“We help them scale up or down,” said Siddiqi . “We have done a little bit in the artificial intelligence and machine learning space to help out with forecasts by looking at new variables, but our core is real-time mobile first.”
Employers are realizing that financial stress hurts productivity, he added, and some estimates place the cost at $500 billion a year across the country. Companies competing for hourly employees have to improve their offers, like mobile-based scheduling and advertising open shifts or partial shifts.
Kum and Go saw a drop in turnover to 90%, saving the company $2.4 to $4.2 million and improving the quality of life for its managers and staff by, among other features, providing a reminder two hours before a shift is scheduled.
Employers are becoming more receptive to using mobile first tools because that’s where the employees are at, Siddiqi added. Across the country, 78% of people have a smartphone, but in fast food, call centers and the other businesses Branch targets, many of the staff are millennials and 92% of them have smartphones.
Other users including flight attendants and trainers at American Airlines, Minneapolis-headquartered Target stores and distribution centers and another Minnesota-based company, Best Buy.
He sees Branch as more than a staffing and work awareness tool — Branch is helping users get their financial lives in order.
“The hourly worker demographic is underserved by traditional financial or bank services, so the smartphone is a great way to get them into the system. Hourly employees are dealing with bank fees on a regular basis, late fees, overdraft fees and high interest rates on short term loans. We see Branch as a way to help because we understand the end user in and out of work.”
After completing a shift, workers have the option to withdraw an advance on their wages for that shift at no cost for a three-day ACH transfer or $3.99 fee for an immediate trasnfer.
Once an employee gets paid, Branch withdraws the amount provided in advance along with the $3.99 instant delivery fee if used, from the employee’s bank account directly through an authorized debit agreement.
ZayZoon ties into corporate payments to let employees take up to $1,000 of money they have earned, and the amount is deducted from their next payroll. Like other providers it is learning as it goes and as it collects more data the cap on withdrawals might change, said Tate Hackert, the CEO.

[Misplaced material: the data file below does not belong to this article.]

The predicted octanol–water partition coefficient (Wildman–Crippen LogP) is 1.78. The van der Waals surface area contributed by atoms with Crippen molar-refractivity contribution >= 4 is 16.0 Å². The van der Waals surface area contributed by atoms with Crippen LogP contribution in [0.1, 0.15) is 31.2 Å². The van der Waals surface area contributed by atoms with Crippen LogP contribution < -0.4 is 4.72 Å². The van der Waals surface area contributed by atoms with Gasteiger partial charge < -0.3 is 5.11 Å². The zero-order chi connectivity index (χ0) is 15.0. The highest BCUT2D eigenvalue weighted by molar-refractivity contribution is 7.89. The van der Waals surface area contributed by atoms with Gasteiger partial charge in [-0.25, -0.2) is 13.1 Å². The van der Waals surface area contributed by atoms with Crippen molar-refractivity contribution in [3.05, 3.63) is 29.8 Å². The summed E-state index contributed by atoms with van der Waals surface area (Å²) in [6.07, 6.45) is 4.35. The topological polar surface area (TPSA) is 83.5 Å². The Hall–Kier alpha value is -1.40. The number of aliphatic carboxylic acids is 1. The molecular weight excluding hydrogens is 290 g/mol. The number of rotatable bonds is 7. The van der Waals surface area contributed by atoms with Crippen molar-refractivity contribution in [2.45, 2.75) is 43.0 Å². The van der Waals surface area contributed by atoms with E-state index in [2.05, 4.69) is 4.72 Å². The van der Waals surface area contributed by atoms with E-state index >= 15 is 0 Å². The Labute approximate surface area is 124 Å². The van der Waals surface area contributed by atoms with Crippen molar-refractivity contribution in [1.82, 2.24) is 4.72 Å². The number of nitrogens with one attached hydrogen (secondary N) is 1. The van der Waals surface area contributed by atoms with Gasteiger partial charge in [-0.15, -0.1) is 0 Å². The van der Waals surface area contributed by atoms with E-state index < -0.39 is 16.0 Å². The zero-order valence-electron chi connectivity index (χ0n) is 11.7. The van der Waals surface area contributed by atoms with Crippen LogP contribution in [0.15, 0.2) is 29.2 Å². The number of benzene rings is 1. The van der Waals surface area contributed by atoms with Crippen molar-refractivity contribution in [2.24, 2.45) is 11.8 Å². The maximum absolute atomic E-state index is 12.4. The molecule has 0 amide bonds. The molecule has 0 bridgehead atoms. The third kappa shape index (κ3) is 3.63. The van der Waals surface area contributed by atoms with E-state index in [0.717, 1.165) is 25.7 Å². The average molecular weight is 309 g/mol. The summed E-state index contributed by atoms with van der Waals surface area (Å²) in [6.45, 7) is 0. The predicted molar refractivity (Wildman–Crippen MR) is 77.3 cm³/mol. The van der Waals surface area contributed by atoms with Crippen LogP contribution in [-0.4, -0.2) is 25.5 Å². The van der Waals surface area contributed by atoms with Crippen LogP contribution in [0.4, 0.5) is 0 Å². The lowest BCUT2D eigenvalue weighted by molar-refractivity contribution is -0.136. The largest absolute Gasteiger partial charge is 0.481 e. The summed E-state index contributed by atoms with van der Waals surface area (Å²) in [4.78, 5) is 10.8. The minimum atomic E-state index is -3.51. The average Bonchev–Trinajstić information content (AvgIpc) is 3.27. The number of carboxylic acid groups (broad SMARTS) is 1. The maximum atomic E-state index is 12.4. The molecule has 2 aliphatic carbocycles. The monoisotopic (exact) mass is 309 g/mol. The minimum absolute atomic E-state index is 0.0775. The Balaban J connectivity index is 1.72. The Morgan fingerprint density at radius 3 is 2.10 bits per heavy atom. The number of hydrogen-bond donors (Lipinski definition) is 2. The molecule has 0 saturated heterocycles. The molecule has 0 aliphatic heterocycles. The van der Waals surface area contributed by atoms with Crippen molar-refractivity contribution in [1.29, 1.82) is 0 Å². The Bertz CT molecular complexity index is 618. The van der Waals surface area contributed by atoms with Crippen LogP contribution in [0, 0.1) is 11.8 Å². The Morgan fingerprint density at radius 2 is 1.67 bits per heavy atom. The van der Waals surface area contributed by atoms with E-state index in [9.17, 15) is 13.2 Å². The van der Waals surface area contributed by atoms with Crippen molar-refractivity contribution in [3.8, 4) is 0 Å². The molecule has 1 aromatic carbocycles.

Hackert explained ZayZoon’s goal:
“We set out to address the predatory space and provide employees access to short-term liquidity without encumbering them with debt by giving them access to wages they haven’t received yet.”
The typical advance is $100 to $150.
One surprise in EWA — it isn’t just hourly workers using it.
“What is really interesting is some customers who make $200,000-plus use it. A lot of our customers aren’t the use cases one might imagine, which is important in looking at wages on demand and comparisons to short-term lending.”
ZayZoon charges a $5 flat fee for advances and sends the money immediately using debit car rails. Like other providers, ZayZoon is adding some financial education to improve employee financial wellness.
“The U.S. is the 14th in world ranking for financial literacy, and only a couple of states have financial literacy requirements in high school education,” Hackert said. ZayZoon will offer more tools for financial wellness including an overdraft prediction calculator.
The pain inflicted on workers who have to waiting for pay has prompted solutions across the country and in other nations as well. The Economist this weeks reports on a UK company called Wagestream “which will advance part of a worker’s salary…the money is then deducted from the final pay packet,” it reported.
“Of course, allowing workers to get a salary advance is not a panacea. If their wages are not high enough to cover their expenses, they will still struggle.”
Penny Crosman in The American Banker recently reported that one or two early payment services are more like predatory payday lenders, so before signing up, it is worth checking the terms closely.
Payroll shortfalls are aggravated by the fact the U.S. still doesn’t have widespread real-time payments. (See my summary of the issue.)